When I was in third grade, I wrote a short story about a young girl and her family fleeing Earth because giant, intelligent cockroaches were taking over the world. Our class sat on the rug around our teacher, Mrs. Braaten, as she read the first page out loud, yelling the dialogue attributed to the cockroaches; I had handwritten their speech in all capital letters four ruled lines tall. I can’t remember the denouement, but it probably went something like this:
Human: “Oh no it’s a ROOOAAACHE!!!”
In my mid-twenties, after returning from two years in Japan, I decided to go to San Francisco to do what I’d always wanted to do: write a novel. I spent months huddled in a tiny apartment beneath a bridge in Soho. I lived on charred microwave popcorn and the occasional kindness of friends. I went for long, solo runs along the water, stopping as I walked back to my apartment to pick up a free copy of The Onion, my only source of news. I also made a few questionable decisions, one of which was not reading over my novel once, afraid I wouldn’t like it.
When I got brave enough, I realized the truth: it was awful. I don’t think I ever knew what it was about. (“It’s not about something. It follows themes,” I’d tell people when they asked.) There was a girl. There was a brother. There was a lot of unrealistic dialogue. There was a character who may have been mentally ill or may have been wise in a way the world wasn’t yet evolved enough to understand; it wasn’t clear. Nothing was clear except that the book was appalling. I deleted it from my computer. I threw away the copy I’d printed. To those of you that read it: I’m still sorry.
The awfulness of that book actually strengthened my resolve to write another, better book. Good God, I could do better than that.
The first time I didn’t hate my fiction I was living in Gastineau Apartments in Juneau, which have since burned down. I didn’t have any furniture — since I was applying to MFA programs, I figured it would just be a waste of money and time. I did have stacks of books, a nest of blankets on the floor, and a preference for writing while lying flat on my stomach, listening to a woman who sounded like the Wicked Witch of the West as she cackled beneath my fourth floor window in the early hours of the morning.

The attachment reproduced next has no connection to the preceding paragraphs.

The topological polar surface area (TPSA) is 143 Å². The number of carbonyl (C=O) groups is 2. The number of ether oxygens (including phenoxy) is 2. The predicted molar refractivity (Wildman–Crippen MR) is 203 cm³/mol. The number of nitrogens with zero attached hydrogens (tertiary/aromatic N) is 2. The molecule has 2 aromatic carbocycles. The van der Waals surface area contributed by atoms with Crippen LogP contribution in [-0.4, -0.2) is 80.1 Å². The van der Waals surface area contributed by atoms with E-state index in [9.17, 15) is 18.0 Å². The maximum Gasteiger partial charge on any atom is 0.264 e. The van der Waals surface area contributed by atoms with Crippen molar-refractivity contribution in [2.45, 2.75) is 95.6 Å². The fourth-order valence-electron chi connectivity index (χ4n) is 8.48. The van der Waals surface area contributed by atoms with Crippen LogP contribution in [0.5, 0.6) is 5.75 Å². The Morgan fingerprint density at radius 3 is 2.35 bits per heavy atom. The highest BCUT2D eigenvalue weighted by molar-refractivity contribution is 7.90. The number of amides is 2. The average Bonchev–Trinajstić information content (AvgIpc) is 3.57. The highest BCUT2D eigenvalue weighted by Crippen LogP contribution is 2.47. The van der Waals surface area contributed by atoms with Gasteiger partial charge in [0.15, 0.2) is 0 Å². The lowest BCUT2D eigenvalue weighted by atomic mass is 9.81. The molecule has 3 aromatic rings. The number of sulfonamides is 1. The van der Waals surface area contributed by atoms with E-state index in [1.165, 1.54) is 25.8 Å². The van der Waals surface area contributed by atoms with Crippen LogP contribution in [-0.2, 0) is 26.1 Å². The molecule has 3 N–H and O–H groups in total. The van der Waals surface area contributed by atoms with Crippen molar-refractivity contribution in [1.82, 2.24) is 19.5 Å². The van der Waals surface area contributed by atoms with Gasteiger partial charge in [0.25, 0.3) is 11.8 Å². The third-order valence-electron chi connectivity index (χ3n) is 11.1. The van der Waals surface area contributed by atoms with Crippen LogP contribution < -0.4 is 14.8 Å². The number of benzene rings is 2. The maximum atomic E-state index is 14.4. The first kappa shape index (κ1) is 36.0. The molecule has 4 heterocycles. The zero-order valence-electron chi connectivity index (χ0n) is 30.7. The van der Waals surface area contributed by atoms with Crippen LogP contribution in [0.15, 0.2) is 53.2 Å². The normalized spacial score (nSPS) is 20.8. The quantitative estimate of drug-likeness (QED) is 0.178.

I wrote a story based in Delcambre, Louisiana, a town near the place I’d lived for the last year and a half. It was about an old woman with a secret she can’t bear to tell her son and all the ways that secret complicates their lives. I finished it, and then I read it over. I remember lying there, stunned, as the wicked witch cackled.
I had written fiction that wasn’t horrible. What a novel sensation.
I remember hearing about the theory of “steps” a while back, when I was learning Spanish. Progress doesn’t really happen gradually, at least not in a way that you can see. Instead, you feel you’ve plateaued for a while. Then, whoosh — up you go. All the sudden you understand a few jokes. You can join a conversation instead of following along a sentence behind. You start dreaming in the language you’re learning. I think progress in most worthy long-term endeavors happens the same way, writing included.
As writers, we balance two very different stories: the knowledge that we may fall short and the encouragement that helps us keep going. As the writer Saul Bellow advised, we just have to fail better. I love that advice, and the way it turns failure into a kind of triumph — I may have failed, but this time I did it better.
The cockroach story, of course, is the exception. The cockroach story was awesome.
Mary Catharine Martin is a Juneau writer currently sending out her book, The One that Ran Away. It interweaves the stories of three generations of runaways and spans rural Louisiana in the 1930s to modern-day Las Vegas and Southeast Alaska.